Crossing the channel to Nusa Lembongan from Bali has been on my mind ever since I started Stand Up Paddling in 2008. I was always fascinated by Monte Monfore, the Bali based American who swam various channels in Indonesia to bring world attention to the underprivileged and people aflicted by disaster. He even swam from Nusa Lembongan to Bali twice.

 
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Crossing Bali-Lembongan channel on SUP

Crossing the channel to  Nusa Lembongan from Bali has been on my mind ever since I started Stand Up Paddling in 2008. I was always fascinated by Monte Monfore, the Bali based American who swam various channels in Indonesia to bring world attention to the underprivileged and people aflicted by disaster. He even swam from Nusa Lembongan to Bali twice.

In 2011, I first tried the channel crossing using a kite and board except I did it the other way (Lembongan to Sanur). It was fun but it felt a little like cheating as there was hardly any effort at all to make that crossing in thirty- five minutes.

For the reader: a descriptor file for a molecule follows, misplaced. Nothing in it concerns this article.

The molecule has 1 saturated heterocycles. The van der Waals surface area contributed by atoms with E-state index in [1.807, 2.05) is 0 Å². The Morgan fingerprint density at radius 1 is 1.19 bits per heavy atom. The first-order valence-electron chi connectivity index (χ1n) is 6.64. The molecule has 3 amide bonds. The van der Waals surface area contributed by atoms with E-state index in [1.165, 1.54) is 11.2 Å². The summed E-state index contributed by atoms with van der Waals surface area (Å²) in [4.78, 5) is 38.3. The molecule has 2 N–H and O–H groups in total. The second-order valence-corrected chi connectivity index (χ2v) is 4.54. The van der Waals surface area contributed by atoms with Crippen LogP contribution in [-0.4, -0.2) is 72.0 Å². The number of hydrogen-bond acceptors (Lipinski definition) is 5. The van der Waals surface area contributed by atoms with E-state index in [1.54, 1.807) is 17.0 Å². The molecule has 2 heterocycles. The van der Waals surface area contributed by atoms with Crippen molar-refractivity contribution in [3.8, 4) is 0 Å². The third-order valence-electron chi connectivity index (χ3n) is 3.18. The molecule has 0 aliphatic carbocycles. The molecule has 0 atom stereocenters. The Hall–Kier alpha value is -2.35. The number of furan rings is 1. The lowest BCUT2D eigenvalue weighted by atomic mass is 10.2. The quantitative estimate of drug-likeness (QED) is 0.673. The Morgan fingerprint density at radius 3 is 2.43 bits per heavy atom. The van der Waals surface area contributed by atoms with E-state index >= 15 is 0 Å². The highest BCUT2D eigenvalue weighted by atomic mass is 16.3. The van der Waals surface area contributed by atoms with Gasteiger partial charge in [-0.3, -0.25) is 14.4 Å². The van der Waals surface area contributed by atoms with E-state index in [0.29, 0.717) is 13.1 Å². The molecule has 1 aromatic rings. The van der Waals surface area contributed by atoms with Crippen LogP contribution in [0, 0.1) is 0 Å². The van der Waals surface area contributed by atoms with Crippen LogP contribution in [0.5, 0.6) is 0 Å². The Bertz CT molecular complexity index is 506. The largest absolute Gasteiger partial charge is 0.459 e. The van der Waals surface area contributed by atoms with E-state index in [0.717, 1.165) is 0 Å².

After that, I always wanted to do it on muscle power on a SUP. We found out that there were very strong currents and whirlpools involved. Many boat captains we spoke with told us that we were crazy and that it would be too dangerous. That was when a plan started to hatch to make this a possibility. We would need the right conditions; good weather, a westerly wind and a safety boat.

The window for favorable conditions in Bali is limited to the period from December to March. It was looking like it was not going to happen this season when a friend, Chris Sampson, owner of “The Power of Now Oasis, Yoga Studio” came to the rescue with the safety boat component for the trip. Chris is also a representative of the Sea Shepherd Conservation Soceity, Bali Chapter. His sixty foot sailing yacht would be perfect to support our adventure. It would also be a way to raise awareness of the ocean’s pollution and protection of sea mammals.